BOISE -- Between the heat and persistent smoke from wildfires, many folks in Idaho have opted to stay indoors this summer.
That's bad news for some area golf courses struggling to get customers out on the links.
Experts say the last six to eight weeks has been tough for the game of golf, because of the poor conditions. They say golfers and those managing courses have dealt with the disrupting effects of both heat and smoke for several months.
Frank Taylor, general manager of the Indian Lakes golf course in south Boise, says he's seen a 30 to 40 percent drop in business compared to previous years. Taylor says the heat combined with smoke has affected his business.
"The month of August, because of the smoke, has been really rough -- but July, the heat," Taylor explained. "With the records that we set and the extent of the heat that we had, was pretty rough on golf."
Taylor says due to the bad conditions, Friday afternoons at Indian Lakes just haven't been the same.
"When you're talking on a Friday hitting 2 p.m. and having only 30 players out for the day because it's hit 108 degrees, that's a significant drop," said Taylor.
Other golf courses in the Treasure Valley are struggling too.
Falcon Crest, Purple Sage, and Quail Hollow golf courses all noted a decrease in golfers due to July's record heat.
Boisean Ko Senet still plays but goes early in the morning to avoid the heat. "After nine or ten it's too hot and you can't come out and play if it's too hot,” Senet said.
Roger Konkol is one of the stalwart golfers who tees-up regardless of the conditions. "It's been great except for the heat,” Konkol said. “There's been days that it's been pretty miserable.”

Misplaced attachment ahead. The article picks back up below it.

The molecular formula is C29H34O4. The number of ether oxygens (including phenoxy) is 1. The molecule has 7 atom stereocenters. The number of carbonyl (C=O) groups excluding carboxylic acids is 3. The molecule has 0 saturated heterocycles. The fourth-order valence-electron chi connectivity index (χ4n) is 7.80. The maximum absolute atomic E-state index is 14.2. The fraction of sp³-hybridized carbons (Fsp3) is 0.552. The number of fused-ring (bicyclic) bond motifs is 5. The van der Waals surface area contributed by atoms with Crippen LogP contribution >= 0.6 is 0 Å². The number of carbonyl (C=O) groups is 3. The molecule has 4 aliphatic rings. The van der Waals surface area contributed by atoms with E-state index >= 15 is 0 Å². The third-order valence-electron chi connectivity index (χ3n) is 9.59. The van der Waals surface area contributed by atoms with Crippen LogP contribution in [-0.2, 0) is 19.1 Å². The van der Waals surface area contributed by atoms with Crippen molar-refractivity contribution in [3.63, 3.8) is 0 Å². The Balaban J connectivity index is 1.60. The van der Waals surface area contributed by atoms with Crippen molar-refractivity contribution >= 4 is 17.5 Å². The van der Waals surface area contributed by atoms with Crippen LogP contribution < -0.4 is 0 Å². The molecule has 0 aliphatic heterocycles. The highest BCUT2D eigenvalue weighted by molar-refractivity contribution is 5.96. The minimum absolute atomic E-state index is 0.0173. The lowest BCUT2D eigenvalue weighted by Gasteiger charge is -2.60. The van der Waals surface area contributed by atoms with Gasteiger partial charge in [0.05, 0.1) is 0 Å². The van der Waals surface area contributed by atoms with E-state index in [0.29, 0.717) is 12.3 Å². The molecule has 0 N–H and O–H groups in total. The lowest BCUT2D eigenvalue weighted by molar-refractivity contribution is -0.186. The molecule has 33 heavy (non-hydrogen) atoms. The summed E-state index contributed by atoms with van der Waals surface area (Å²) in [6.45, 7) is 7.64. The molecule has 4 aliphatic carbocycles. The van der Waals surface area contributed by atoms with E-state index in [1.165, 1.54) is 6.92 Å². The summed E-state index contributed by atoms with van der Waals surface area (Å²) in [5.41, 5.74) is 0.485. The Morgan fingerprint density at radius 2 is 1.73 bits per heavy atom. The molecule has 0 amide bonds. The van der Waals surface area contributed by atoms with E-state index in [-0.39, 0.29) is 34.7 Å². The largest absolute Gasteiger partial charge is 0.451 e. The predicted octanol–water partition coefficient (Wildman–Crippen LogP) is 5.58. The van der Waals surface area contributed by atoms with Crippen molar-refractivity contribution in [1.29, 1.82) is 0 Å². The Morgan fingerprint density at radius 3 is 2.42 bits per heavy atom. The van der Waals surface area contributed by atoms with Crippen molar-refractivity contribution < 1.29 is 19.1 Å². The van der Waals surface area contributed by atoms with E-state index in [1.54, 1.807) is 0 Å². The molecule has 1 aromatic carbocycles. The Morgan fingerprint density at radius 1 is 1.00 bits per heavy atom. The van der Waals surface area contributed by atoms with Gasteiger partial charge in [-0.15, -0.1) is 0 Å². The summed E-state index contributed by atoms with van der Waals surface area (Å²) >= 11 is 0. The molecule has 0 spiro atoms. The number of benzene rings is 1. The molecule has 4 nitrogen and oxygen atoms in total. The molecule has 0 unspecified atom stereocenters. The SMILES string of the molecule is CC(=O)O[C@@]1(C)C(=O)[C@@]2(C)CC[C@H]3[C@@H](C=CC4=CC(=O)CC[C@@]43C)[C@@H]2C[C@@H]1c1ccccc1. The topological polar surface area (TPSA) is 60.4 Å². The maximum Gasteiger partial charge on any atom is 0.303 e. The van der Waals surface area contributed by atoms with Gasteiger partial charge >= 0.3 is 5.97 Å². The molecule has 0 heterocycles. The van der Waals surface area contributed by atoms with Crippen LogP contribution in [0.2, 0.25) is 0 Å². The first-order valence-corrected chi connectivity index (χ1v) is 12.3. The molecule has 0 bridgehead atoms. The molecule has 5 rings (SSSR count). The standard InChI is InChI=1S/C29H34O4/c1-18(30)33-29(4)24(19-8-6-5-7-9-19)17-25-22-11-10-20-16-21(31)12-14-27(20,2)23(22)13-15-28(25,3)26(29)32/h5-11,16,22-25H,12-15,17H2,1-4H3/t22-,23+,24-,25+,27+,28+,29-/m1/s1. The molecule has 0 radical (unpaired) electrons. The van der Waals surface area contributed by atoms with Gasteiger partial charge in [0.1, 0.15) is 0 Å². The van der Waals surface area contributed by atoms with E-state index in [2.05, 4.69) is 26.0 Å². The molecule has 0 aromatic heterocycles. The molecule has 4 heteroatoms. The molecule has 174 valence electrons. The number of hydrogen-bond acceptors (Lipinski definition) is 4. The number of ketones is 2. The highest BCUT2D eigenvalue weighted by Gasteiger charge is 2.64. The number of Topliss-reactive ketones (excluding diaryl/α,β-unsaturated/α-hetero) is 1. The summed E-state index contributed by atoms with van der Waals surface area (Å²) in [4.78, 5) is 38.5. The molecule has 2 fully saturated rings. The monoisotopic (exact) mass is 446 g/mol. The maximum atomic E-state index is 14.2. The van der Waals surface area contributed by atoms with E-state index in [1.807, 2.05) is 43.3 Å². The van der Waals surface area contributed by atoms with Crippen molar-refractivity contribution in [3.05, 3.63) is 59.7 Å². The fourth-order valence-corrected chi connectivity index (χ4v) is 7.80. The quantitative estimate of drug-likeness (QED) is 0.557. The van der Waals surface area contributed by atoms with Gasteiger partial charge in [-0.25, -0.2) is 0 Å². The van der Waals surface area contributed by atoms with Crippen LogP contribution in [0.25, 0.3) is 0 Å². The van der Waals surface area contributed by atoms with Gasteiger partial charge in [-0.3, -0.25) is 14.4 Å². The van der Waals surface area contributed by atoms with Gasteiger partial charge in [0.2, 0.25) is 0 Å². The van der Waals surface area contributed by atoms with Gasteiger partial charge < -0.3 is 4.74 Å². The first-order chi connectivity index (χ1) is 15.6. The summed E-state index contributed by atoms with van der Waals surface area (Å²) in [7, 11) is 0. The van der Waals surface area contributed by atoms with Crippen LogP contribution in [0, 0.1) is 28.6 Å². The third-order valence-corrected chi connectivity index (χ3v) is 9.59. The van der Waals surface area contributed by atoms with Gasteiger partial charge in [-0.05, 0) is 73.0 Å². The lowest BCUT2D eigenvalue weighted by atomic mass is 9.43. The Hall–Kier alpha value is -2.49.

Experts say one factor currently helping golf courses stay busy is organized summer leagues, which typically take place in the evening. They say golfers pay upfront for those leagues and are thus more likely to play regardless of the conditions.
Another upside: while the summer has been extraordinarily hot, many courses report an annual uptick in business. They say that's thanks to 2012's mild winter which allowed golfers to be on the courses year round.
Despite the current weather outlook for the Treasure Valley now calling for cooler temperatures, many folks say the persistent smoke is still making golfers think twice about taking a swing.
"Everybody is battling the smoke but making the most of it," said golfer Pauline Peterson. "My doctor tells me if it's in yellow, I can go out and play. If it's in orange, I stay home.”
Those type of warnings have Indian Lakes general manager Frank Taylor waiting and watching.
"For right now,” said Taylor. “We're at the mercy of the weather and the conditions.”